Let’s continue with the exercise we started last post, and work on the modeling.
The first surface we’ll do is the Network Surface. You need to select two sets of curves, which have different directions. Once you finish selecting the first set of surfaces, you’ll click enter (or whichever method you have for this), and then the second set of surfaces.
Let’s take a look at the Ribbon. The option for Surface Associativity is on. This means that if you change the position of the elements that originated the surface, the Network Surface will also change. The control lies within the original curves. This is a great differentiator with strict NURBS modelers, which create a NURBS surface once you click OK. Please note that you can also do this, by selecting NURBS Creation. In this case, all associativity is lost.
Let’s create our first surface using the Network command on the Create panel in the Surface tab. Remember to select the first set of curves in one direction, and then the other set of curves, after clicking Enter.
If you have Properties open (if not, you can get it in many ways, but a simple one is through the Quick Access Toolbar), you will notice that if you select the surface, it is not only a Surface, but it’s called a Network Surface. AutoCAD’s surfaces (if not created with the NURBS Creation option) are explicit surfaces. It means that at any time, they keep the properties of the method they were created with. We’ll see more value to this when we check the loft and the patch.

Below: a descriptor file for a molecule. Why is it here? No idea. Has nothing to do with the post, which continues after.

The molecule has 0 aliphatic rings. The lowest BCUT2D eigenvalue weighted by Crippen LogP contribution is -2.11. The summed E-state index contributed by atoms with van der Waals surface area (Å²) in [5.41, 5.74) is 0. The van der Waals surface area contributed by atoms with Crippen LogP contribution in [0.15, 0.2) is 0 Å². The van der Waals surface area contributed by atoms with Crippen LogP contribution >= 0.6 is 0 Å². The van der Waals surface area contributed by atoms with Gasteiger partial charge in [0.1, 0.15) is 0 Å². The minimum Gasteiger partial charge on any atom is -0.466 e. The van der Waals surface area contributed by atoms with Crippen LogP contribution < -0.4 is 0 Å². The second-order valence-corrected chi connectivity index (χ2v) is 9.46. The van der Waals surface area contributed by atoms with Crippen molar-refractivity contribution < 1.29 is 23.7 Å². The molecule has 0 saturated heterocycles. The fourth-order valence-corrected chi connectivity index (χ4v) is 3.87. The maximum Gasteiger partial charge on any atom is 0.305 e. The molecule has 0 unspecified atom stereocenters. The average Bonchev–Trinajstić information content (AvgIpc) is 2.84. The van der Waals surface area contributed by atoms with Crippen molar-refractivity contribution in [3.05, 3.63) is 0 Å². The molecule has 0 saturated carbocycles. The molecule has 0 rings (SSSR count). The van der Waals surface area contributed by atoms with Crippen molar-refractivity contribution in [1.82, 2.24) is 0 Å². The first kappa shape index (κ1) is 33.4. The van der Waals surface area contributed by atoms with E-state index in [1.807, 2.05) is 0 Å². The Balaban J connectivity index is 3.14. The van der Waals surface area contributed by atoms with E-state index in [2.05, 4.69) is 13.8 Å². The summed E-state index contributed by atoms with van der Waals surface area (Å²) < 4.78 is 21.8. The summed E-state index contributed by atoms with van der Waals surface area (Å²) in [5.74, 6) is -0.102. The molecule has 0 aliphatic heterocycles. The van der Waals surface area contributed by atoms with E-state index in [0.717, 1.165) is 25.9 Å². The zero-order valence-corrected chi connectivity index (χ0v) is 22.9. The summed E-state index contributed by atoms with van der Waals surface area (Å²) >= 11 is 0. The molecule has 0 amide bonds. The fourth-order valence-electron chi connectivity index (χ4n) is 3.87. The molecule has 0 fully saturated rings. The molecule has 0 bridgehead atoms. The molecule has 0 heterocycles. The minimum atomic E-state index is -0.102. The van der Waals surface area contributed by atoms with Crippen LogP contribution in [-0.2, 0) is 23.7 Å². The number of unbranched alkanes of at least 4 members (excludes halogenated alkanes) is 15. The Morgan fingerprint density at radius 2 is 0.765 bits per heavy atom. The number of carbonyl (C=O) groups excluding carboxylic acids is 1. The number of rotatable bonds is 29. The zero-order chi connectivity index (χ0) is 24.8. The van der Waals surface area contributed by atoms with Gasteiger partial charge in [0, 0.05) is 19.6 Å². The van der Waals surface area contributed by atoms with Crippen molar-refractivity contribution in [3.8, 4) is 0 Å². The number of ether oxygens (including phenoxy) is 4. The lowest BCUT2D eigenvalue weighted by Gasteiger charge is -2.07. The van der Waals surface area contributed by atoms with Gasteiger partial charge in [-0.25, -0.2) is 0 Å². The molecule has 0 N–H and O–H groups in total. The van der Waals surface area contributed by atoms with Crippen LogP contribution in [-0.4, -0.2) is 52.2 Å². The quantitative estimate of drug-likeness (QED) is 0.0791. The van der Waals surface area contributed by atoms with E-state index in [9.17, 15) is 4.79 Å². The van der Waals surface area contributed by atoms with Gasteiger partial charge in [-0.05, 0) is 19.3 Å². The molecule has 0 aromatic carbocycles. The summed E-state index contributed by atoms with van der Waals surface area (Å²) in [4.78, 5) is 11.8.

So we have the base of the case, but we now need the sides. We’ll use the Loft command. LOFT has been around since 2007, but it has been enhanced, so let’s check some of these enhancements. In our example, we are going to use a curve and a surface’s edge. In the past, loft was only possible with open or closed curves, and they had to be planar, at least the initial and final profile.
Starting in 2011, we can loft non planar profiles, and when one of the profiles is a surface’s edge, we can control the continuity.
Let's wait for next post to learn all about LOFT and continuity. Next time, I'll post from Mexico City, while doing the training for the channel, on both AutoCAD and Suites.